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How we Raise our Ducks

 We try to have all birds housed in the correct aviaries with their mates by late fall. This allows them plenty of time to settle into their new homes and to get acquainted with the others birds in the enclosure before breeding season begins. Nest boxes are ready for the birds to start checking out by late winter. We try to make sure there are 3 boxes for every 2 nesting pairs in an enclose. Pictured to the left is a standard wood duck style nesting box. If your birds are pinioned you will need to include a ramp so the birds may walk up to the box.

wood duck

Ground nesting species will often nest under natural cover if it is available. In the absence of plant cover a few well placed cedar branches in the corner of the aviary may make a suitable nest site. Ground nest boxes may vary widely in size and shape, depending on the species that will be using them. An easily made and cost efficient ground box can be made out of plastic storage container, simply cut out the entrance hole to the desired size, and line the bottom of the tote with sand and then nesting material. These boxes last for many years especially if they are keep out of direct sunlight.  Many of our birds will use these just as readily as the more expensive cedar boxes.  Pictured below is a silver bahama who had made her nest in one of these boxes, she was quite upset about being disturbed for the picture.

bahama pintail

Our newly hatched ducklings are placed in small brooders, some of which are nothing more than a large plastic container. The floor of these containers are lined with newspapers, and a top layer of paper-towels. Ducklings are provided with a heat lamp, food and water. It is important that the ducklings are not allowed to become wet and chilled, marbles are added to their waters so they can not soak themselves.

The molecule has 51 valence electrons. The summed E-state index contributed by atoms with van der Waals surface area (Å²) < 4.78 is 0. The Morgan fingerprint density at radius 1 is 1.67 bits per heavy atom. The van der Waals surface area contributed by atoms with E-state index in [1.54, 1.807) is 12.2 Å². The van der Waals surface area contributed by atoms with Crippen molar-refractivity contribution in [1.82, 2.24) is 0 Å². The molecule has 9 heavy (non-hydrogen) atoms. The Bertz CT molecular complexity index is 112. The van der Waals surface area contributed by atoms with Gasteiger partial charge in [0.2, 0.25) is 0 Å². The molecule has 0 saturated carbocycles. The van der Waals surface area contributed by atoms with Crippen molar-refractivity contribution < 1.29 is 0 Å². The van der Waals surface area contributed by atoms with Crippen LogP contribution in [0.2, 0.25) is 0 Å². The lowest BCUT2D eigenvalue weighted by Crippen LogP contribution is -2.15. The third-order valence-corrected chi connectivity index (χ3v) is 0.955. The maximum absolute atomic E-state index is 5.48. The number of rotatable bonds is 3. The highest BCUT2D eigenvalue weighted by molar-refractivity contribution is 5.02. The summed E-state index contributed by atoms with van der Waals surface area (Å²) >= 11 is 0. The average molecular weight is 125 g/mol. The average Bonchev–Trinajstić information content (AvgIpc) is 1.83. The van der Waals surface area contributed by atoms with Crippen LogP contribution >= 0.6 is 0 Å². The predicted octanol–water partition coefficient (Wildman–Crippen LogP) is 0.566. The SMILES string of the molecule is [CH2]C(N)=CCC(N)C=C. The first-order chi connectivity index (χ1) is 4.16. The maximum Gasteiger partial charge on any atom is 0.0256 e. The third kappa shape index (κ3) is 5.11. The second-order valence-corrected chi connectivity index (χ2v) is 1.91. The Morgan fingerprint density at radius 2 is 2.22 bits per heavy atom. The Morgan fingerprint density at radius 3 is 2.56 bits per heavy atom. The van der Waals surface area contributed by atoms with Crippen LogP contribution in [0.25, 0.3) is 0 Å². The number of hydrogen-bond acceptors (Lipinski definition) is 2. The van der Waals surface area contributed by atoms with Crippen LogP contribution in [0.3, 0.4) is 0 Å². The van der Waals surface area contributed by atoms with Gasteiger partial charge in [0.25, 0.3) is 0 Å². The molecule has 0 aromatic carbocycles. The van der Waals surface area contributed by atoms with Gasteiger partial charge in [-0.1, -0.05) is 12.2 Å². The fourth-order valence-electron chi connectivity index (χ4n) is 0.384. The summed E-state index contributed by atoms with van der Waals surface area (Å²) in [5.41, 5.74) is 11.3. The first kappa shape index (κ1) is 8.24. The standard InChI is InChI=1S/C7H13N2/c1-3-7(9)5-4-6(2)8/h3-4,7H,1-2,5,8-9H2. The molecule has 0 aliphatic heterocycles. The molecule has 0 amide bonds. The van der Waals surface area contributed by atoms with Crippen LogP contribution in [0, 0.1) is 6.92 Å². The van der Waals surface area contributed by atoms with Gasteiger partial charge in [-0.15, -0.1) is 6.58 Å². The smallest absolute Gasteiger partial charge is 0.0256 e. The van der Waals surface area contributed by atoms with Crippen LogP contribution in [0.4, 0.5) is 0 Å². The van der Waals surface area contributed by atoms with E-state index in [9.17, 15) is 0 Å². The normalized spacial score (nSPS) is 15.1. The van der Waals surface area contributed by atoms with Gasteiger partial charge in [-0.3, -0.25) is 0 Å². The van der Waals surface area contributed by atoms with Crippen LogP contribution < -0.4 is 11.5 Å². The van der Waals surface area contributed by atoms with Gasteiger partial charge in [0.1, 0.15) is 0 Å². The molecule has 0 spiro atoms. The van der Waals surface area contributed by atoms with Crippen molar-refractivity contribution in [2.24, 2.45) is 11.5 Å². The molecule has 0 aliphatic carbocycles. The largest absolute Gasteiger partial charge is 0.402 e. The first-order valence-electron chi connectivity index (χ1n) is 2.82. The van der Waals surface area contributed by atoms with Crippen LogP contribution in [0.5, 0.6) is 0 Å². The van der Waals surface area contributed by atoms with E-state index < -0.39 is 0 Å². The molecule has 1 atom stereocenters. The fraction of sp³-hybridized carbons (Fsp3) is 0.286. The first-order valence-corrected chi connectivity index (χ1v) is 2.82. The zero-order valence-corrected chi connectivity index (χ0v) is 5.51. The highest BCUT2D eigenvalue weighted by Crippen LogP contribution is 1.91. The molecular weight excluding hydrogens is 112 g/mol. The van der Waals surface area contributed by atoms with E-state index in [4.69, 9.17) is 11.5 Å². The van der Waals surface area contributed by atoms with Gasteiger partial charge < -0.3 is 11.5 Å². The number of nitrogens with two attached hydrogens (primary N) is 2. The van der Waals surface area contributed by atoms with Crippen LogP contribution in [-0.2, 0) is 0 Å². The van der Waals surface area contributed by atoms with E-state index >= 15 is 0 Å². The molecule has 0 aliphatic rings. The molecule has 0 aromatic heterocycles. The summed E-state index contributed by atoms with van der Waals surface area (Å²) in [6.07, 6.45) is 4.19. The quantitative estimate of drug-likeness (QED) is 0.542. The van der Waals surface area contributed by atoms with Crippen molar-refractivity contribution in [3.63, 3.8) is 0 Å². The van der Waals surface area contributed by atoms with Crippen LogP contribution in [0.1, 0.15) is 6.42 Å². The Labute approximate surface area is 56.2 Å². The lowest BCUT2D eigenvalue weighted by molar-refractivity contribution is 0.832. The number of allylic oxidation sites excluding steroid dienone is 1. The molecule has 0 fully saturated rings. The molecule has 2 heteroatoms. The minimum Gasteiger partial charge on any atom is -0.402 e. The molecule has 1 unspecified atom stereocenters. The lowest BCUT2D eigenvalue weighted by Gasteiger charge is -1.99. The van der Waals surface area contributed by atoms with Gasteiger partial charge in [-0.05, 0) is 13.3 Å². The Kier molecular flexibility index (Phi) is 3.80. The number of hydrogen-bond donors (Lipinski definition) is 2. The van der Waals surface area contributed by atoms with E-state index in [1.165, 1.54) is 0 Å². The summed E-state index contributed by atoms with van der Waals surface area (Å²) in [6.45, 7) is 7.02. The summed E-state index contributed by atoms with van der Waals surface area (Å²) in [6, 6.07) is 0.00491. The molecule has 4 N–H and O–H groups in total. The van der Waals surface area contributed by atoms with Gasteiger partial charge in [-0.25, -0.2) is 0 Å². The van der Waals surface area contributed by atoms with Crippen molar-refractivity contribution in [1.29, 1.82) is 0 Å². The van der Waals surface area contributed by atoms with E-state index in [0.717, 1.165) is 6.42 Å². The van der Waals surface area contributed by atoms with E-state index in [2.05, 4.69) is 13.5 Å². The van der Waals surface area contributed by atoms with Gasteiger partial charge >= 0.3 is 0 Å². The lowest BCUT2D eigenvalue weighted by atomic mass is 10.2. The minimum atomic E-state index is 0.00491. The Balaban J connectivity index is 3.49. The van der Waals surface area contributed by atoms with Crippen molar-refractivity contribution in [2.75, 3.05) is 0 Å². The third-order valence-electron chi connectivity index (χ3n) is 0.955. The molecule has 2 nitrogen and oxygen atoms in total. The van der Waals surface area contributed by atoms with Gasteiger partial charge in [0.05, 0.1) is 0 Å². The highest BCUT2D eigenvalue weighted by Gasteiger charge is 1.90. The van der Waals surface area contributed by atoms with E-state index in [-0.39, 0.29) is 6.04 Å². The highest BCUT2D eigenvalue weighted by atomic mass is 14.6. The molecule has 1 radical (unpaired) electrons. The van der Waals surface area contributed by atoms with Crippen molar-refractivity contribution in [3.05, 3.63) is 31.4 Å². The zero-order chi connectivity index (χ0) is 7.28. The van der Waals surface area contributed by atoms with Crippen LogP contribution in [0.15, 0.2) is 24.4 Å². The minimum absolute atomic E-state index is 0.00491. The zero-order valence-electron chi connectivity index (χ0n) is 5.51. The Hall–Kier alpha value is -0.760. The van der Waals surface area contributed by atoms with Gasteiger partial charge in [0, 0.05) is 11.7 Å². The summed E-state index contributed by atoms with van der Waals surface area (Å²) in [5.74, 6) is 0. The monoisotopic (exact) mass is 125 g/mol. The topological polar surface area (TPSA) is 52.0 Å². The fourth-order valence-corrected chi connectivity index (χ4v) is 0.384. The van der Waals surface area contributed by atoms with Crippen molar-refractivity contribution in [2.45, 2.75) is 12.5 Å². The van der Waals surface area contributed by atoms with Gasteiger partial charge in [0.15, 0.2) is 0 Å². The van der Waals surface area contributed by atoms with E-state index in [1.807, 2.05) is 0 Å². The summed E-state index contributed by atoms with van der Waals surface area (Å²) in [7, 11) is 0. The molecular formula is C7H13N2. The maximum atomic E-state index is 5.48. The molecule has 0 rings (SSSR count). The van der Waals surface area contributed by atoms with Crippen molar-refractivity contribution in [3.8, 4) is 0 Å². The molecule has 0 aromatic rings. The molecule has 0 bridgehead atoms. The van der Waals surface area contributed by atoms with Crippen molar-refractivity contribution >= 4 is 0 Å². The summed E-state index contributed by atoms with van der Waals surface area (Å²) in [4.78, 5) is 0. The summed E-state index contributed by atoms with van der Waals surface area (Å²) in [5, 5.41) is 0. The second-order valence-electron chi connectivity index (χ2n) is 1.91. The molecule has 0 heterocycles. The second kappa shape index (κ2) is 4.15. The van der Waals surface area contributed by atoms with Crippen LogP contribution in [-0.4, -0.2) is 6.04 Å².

wood duck ducklings

For species that have more difficulty learning to eat, we use shallow pans of water, these are also filled will marbles. Floating food is then placed in the water. We have found that most ducklings can learn to eat using this method. Having a wire top on these brooders is important, especially when brooding any of the tree nesting ducks. These ducklings have amazing climbing skills, and can still manage a foothold on even a smooth plastic surface.

In about a week , the ducklings  are moved outside to a larger brooder. These brooders have wire floors, and also provide access to swimming water. At this stage, ducklings still need a heat lamp, and protection from the weather.  One side of the brooder is boxed off and completely covered and a heat lamp is provided there. The ducklings spend about 2 weeks in these brooders. Once they begin to grow some feathers, they are taken out of the brooders and moved to small grow out pens. These pens all have a sand and gravel floor a small concrete pond. Ducklings are still provided with some cover from the weather, as a hard rain storm combined with a drop in temperature can still kill them at this stage.  Once the ducklings have reached their adult size and are fully feathered they are moved into our larger holding pens. These pens also have a sand and gravel floor and a concrete pond. Here the birds will be housed until they are shipped out to their new homes in the fall.

Pictured below a group of silver and whites woodies in one of our holding pen. Picture taken in 08.

wodd ducks
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